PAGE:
2. Jealousy. It’s hard to control jealousy if you feel it, I know. It seems to happen by itself, out of our control, unbidden and unwanted. However, jealousy, like resentment, is relationship poison. A little jealousy is fine, but when it gets to a certain level it turns into a need to control your partner, and turns into unnecessary fights, and makes both parties unhappy. If you have problems with jealousy (like I once did), instead of trying to control them it’s important that you examine and deal with the root issue, which is usually insecurity. That insecurity might be tied to your childhood (abandonment by a parent, for example), in a past relationship where you got hurt, or in an incident or incidents in the past of your current relationship.

3. Unrealistic expectations. Often we have an idea of what our partner should be like. We might expect them to clean up after themselves, to be considerate, to always think of us first, to surprise us, to support us, to always have a smile, to work hard and not be lazy. Not necessarily these expectations, but almost always we have expectations of our partner. Having some expectations is fine — we should expect our partner to be faithful, for example. But sometimes, without realizing it ourselves, we have expectations that are too high to meet. Our partner isn’t perfect — no one is. We can’t expect them to be cheerful and loving every minute of the day — everyone has their moods. We can’t expect them to always think of us, as they will obviously think of themselves or others sometimes too. We can’t expect them to be exactly as we are, as everyone is different. High expectations lead to disappointment and frustration, especially if we do not communicate these expectations. How can we expect our partner to meet these expectations if they don’t know about them? The remedy is to lower your expectations — allow your partner to be himself/herself, and accept and love them for that. What basic expectations we do have, we must communicate clearly.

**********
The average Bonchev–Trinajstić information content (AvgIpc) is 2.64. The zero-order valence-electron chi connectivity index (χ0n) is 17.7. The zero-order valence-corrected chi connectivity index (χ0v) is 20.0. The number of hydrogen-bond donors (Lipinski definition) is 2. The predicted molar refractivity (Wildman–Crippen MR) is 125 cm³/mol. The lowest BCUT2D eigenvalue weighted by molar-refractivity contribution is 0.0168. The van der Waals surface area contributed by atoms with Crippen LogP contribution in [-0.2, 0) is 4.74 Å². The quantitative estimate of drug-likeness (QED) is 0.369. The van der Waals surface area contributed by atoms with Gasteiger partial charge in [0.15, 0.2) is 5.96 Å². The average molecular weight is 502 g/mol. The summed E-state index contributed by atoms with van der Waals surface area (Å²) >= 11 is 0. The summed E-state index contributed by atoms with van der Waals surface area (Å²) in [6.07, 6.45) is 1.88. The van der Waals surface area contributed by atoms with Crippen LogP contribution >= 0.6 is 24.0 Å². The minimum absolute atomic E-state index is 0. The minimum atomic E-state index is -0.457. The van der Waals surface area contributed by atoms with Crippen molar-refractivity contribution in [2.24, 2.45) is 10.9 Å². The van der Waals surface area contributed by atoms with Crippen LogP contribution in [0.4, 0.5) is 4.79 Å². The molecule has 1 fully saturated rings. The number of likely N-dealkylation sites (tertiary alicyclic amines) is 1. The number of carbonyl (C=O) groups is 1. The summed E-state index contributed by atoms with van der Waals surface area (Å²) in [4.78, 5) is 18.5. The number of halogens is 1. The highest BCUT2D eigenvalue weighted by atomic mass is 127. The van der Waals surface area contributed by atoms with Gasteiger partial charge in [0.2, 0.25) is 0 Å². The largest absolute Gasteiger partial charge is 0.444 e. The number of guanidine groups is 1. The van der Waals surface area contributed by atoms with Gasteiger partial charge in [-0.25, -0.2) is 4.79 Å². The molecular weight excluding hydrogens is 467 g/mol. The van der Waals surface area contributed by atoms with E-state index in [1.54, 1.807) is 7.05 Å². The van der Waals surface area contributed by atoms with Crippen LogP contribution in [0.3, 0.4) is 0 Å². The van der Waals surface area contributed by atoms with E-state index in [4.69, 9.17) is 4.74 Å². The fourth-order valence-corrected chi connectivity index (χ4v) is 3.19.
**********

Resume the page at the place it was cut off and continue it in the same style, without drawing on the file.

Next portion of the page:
4. Not making time. This is a problem with couples who have kids, but also with other couples who get caught up in work or hobbies or friends and family or other passions. Couples who don’t spend time alone together will drift apart. And while spending time together when you’re with the kids or other friends and family is a good thing, it’s important that you have time alone together. Can’t find time with all the things you have going on — work and kids and all the other stuff? Make time. Seriously — make the time. It can be done. I do it — I just make sure that this time with my wife is a priority, and I’ll drop just about anything else to make the time. Get a babysitter, drop a couple commitments, put off work for a day, and go on a date. It doesn’t have to be an expensive date — some time in nature, or exercising together, or watching a DVD and having a home-cooked dinner, are all good options. And when you’re together, make an effort to connect, not just be together.

5. Lack of communication. This sin affects all the others on this list — it’s been said many times before, but it’s true: good communication is the cornerstone of a good relationship. If you have resentment, you must talk it out rather than let the resentment grow. If you are jealous, you must communicate in an open and honest manner to address your insecurities. If you have expectations of your partner, you must communicate them. If there are any problems whatsoever, you must communicate them and work them out. Communication doesn’t just mean talking or arguing — good communication is honest without being attacking or blaming. Communicate your feelings — being hurt, frustrated, sorry, scared, sad, happy — rather than criticizing. Communicate a desire to work out a solution that works for you both, a compromise, rather than a need for the other person to change. And communicate more than just problems — communicate the good things too (see below for more).